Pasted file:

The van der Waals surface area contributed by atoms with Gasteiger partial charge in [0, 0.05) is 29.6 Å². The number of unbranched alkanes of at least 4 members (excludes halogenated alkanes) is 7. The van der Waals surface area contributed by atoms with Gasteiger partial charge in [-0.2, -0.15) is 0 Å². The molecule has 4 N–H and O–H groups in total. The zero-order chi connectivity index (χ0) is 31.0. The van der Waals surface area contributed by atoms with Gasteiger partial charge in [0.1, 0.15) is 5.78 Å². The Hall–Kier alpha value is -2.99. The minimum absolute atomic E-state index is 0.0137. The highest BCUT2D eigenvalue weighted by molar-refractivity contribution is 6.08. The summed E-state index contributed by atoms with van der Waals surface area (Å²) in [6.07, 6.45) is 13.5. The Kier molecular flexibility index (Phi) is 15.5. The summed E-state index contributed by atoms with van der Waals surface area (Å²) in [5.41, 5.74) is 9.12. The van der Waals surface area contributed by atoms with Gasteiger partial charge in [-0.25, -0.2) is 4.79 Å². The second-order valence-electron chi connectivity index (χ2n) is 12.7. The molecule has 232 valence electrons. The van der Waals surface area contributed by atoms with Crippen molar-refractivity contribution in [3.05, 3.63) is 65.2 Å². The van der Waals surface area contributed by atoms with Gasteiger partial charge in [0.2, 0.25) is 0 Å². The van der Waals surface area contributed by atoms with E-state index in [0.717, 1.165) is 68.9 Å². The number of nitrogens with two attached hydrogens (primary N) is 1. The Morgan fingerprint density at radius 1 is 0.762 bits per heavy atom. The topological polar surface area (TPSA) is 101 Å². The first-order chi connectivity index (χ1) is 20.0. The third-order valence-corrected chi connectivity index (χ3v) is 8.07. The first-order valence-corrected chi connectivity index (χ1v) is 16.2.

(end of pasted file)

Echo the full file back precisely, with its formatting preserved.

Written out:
The van der Waals surface area contributed by atoms with Gasteiger partial charge in [0, 0.05) is 29.6 Å². The number of unbranched alkanes of at least 4 members (excludes halogenated alkanes) is 7. The van der Waals surface area contributed by atoms with Gasteiger partial charge in [-0.2, -0.15) is 0 Å². The molecule has 4 N–H and O–H groups in total. The zero-order chi connectivity index (χ0) is 31.0. The van der Waals surface area contributed by atoms with Gasteiger partial charge in [0.1, 0.15) is 5.78 Å². The Hall–Kier alpha value is -2.99. The minimum absolute atomic E-state index is 0.0137. The highest BCUT2D eigenvalue weighted by molar-refractivity contribution is 6.08. The summed E-state index contributed by atoms with van der Waals surface area (Å²) in [6.07, 6.45) is 13.5. The Kier molecular flexibility index (Phi) is 15.5. The summed E-state index contributed by atoms with van der Waals surface area (Å²) in [5.41, 5.74) is 9.12. The van der Waals surface area contributed by atoms with Gasteiger partial charge in [-0.25, -0.2) is 4.79 Å². The second-order valence-electron chi connectivity index (χ2n) is 12.7. The molecule has 232 valence electrons. The van der Waals surface area contributed by atoms with Crippen molar-refractivity contribution in [3.05, 3.63) is 65.2 Å². The van der Waals surface area contributed by atoms with Gasteiger partial charge in [0.2, 0.25) is 0 Å². The van der Waals surface area contributed by atoms with E-state index in [0.717, 1.165) is 68.9 Å². The number of nitrogens with two attached hydrogens (primary N) is 1. The Morgan fingerprint density at radius 1 is 0.762 bits per heavy atom. The topological polar surface area (TPSA) is 101 Å². The first-order chi connectivity index (χ1) is 20.0. The third-order valence-corrected chi connectivity index (χ3v) is 8.07. The first-order valence-corrected chi connectivity index (χ1v) is 16.2.